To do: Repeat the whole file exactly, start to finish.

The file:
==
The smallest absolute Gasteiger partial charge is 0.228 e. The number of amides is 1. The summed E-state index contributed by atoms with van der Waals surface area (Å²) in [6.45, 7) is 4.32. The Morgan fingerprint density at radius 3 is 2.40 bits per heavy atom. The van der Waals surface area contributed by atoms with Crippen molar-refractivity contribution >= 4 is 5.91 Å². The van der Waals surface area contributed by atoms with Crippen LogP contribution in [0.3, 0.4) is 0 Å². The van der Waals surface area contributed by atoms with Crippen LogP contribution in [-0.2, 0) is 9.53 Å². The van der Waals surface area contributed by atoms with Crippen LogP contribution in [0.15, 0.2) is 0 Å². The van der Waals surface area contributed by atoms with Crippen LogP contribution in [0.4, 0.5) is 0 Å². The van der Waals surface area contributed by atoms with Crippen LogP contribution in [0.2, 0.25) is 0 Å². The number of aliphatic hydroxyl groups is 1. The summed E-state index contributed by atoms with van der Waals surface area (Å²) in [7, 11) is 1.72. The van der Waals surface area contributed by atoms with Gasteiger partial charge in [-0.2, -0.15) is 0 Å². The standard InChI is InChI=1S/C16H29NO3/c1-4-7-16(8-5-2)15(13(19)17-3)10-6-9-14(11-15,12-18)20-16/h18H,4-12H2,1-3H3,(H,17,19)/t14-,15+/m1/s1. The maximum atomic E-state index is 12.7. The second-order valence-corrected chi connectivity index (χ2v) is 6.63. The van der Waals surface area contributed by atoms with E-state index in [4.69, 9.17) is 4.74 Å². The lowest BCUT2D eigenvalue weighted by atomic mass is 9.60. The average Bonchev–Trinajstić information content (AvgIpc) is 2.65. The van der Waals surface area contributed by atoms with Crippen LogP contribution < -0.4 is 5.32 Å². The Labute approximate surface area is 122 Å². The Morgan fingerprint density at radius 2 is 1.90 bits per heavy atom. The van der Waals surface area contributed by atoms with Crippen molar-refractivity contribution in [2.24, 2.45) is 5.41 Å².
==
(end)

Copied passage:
The smallest absolute Gasteiger partial charge is 0.228 e. The number of amides is 1. The summed E-state index contributed by atoms with van der Waals surface area (Å²) in [6.45, 7) is 4.32. The Morgan fingerprint density at radius 3 is 2.40 bits per heavy atom. The van der Waals surface area contributed by atoms with Crippen molar-refractivity contribution >= 4 is 5.91 Å². The van der Waals surface area contributed by atoms with Crippen LogP contribution in [0.3, 0.4) is 0 Å². The van der Waals surface area contributed by atoms with Crippen LogP contribution in [-0.2, 0) is 9.53 Å². The van der Waals surface area contributed by atoms with Crippen LogP contribution in [0.15, 0.2) is 0 Å². The van der Waals surface area contributed by atoms with Crippen LogP contribution in [0.4, 0.5) is 0 Å². The van der Waals surface area contributed by atoms with Crippen LogP contribution in [0.2, 0.25) is 0 Å². The number of aliphatic hydroxyl groups is 1. The summed E-state index contributed by atoms with van der Waals surface area (Å²) in [7, 11) is 1.72. The van der Waals surface area contributed by atoms with Gasteiger partial charge in [-0.2, -0.15) is 0 Å². The standard InChI is InChI=1S/C16H29NO3/c1-4-7-16(8-5-2)15(13(19)17-3)10-6-9-14(11-15,12-18)20-16/h18H,4-12H2,1-3H3,(H,17,19)/t14-,15+/m1/s1. The maximum atomic E-state index is 12.7. The second-order valence-corrected chi connectivity index (χ2v) is 6.63. The van der Waals surface area contributed by atoms with E-state index in [4.69, 9.17) is 4.74 Å². The lowest BCUT2D eigenvalue weighted by atomic mass is 9.60. The average Bonchev–Trinajstić information content (AvgIpc) is 2.65. The van der Waals surface area contributed by atoms with Crippen LogP contribution < -0.4 is 5.32 Å². The Labute approximate surface area is 122 Å². The Morgan fingerprint density at radius 2 is 1.90 bits per heavy atom. The van der Waals surface area contributed by atoms with Crippen molar-refractivity contribution in [2.24, 2.45) is 5.41 Å².